Review: Trustus Theatre Presents Marcus, or the Secret of Sweet -- a Play for our Times

Marcus or The Secret of Sweet is the third installment of The Brother/Sister Plays by noted playwright Tarell Alvin McCraney whose work inspired the now Golden Globe-winning and Oscar-nominated film Moonlight. Marcus is a coming-of-age story for the title character Marcus Eshu who is haunted by dreams and memories of his father Elegba that lead Marcus on a path to discovering his secret of sweetness, or key to his sexuality.


The play begins with two powerful images. The first occurs when Marcus’ dreams are dramatized by the full cast and narrated by cast member Chris Jackson while he is showered upon symbolizing a storm soon to come either within Marcus or the impending Hurricane Katrina to his town in Louisiana. The second occurs at the dynamic funeral procession for Marcus’ father where the cast marches around the theatre singing a Negro spiritual to honor Elegba’s death.


The play takes risks as the characters themselves verbalize their own asides, stage instructions and emotions, to the audience. At times in the play, this is helpful and even humorous, and at other times, it can appear condescending. The play also narrates the history of homophobia within the African American community all the way back to slavery, purporting that homosexuality would have been unprofitable for plantation owners, thereby eventually unaccepted and discouraged by black people. There is, finally, the running motif of Marcus’ sexuality perhaps being inherited from his father, embracing the theory of the so-called gay gene.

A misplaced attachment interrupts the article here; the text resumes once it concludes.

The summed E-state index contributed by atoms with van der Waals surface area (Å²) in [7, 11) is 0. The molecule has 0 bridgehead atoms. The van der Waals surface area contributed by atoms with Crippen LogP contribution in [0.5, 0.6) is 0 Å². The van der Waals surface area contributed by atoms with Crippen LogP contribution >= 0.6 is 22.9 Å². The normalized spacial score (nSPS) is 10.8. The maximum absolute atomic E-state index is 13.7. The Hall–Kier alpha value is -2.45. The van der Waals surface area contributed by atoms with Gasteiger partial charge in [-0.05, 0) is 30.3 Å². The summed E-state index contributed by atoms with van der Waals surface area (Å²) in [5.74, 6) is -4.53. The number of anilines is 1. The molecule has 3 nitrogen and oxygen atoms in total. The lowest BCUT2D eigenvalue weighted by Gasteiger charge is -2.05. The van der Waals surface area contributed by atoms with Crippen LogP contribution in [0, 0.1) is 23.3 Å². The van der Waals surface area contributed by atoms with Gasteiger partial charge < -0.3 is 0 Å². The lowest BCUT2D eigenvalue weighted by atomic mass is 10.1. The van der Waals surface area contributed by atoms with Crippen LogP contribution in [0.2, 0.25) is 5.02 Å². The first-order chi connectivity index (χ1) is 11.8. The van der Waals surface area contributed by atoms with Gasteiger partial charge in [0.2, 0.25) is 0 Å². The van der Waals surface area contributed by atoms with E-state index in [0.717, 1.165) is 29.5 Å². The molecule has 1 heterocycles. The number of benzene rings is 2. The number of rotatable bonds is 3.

Marcus’ mother played by Celeste Moore declares in the play, “Ain’t nothing sweet about having a soft son.” The word sweet is a colloquialism used in the town for gay. Marcus labors intensely to unearth his father’s sweetness leading him to long for the affection of his uncle played by Jabar Hankins. Marcus’ dreams intensify the closer he gets to this secret that somehow everyone knows but him.


The cast complements each other well. Katrina Blanding nails her performance as Aunt Elegua with the candor and humor of Tyler Perry’s Madea character. John Floyd as Marcus Eshu is believable and engaging.


Marcus or The Secret of Sweet at Trustus is an education in drama and black culture. The play teaches the process of weathering the storms of internal and external conflict within the paradigms of family and community. 

-- Len Lawson

Len Lawson is the co-editor of the poetry anthology, Hand in Hand: Poets Respond to Race, releasing on February 19th from Muddy Ford Press.